Will Czech foods lose their place-specific names on accession to the EU?

Photo: CzechTourism

As in any other country, there are several foods and dishes which are peculiar to the Czech Republic. As the country prepares to join the European Union in a couple of years, many people are afraid of losing some specialities of Czech cuisine which do not measure up to EU regulations. Further problems are caused by the fact that the names of some Czech foods - such as Znojmo cucumbers - include place names. Such place names are allowed, but they have to be registered. Alena Skodova reports:

Earlier this week, Czech negotiators left for Brussels with a list of foods - and some drinks - whose names refer to particular places in the Czech Republic. All of these distinctive foods are only made in one place in the country. Examples include olomoucke tvaruzky which is a strong smelling cheese produced in the north Moravian city of Olomouc. Indeed, olomoucke tvaruzky smells so strongly that some people prefer to have it in the pub - you can eat it at home of course but the smell will linger for hours. Other examples of place-specific products include several brands of beer like Smichov beer, Pardubice gingerbread and Trebon carp, which many people have for their Christmas dinner.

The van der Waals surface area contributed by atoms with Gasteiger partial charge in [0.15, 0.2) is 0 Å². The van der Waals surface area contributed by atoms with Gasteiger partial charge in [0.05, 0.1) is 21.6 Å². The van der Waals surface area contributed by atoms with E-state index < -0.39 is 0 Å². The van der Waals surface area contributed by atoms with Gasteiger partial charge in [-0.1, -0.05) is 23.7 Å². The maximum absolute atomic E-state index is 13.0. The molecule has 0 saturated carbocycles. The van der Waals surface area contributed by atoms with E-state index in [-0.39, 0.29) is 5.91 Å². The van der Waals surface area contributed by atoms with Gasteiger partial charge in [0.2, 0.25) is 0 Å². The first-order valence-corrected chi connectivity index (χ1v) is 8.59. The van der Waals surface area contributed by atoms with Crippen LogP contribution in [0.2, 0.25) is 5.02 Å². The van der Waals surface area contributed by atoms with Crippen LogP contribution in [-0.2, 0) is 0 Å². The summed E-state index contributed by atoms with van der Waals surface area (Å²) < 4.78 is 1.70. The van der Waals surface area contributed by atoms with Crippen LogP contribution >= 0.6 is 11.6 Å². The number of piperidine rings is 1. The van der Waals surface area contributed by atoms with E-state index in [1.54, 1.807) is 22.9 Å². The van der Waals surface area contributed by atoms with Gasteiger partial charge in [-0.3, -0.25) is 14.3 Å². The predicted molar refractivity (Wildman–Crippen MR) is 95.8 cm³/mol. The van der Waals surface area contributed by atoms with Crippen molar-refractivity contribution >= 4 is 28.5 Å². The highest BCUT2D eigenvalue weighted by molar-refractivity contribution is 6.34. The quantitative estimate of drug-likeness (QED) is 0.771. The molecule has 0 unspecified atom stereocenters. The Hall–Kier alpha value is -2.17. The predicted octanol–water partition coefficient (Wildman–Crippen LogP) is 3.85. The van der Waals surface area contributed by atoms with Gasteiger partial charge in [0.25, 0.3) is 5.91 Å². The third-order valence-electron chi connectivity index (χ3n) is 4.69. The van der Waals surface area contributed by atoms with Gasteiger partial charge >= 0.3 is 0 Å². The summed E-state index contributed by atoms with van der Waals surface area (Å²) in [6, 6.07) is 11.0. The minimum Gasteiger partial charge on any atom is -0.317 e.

Regulations regarding place-specific products were only introduced by the European Union in 1992 and - ten years later - it is not yet clear how the EU will treat new members in this respect. The whole matter is quite confusing and some people - and food and drink producers - may be feeling some trepidation ahead of EU accession. Will they lose their beloved Karlovy Vary wafers or Vodnany duck? Jan Finferle from the Czech Foreign Ministry's department for coordination of relation with EU says there's no reason to be afraid:

Photo: CzechTourism
"There is a number of trade marks that have been protected on the European market, that is famous European trade marks which are protected on the single market, and the same rules will apply to the Czech Republic, as well as standards as it is normal within the EU single market. So it's a normal procedure and there's no reason to be afraid or to call alarm so to say in this respect. It's normal negotiations and the Czech Republic will benefit from its EU membership also in this field because the Czech products will be more protected."

Will they be more competitive as well?

"Well, some of them... We hope that they must be competitive because their participation on the single market proves their ability to be competitive and I believe that if famous Czech products have been competitive up to now, there's no reason to be afraid that they will not be competitive also after our accession. There's a strong belief that that this competitiveness will continue also in the EU."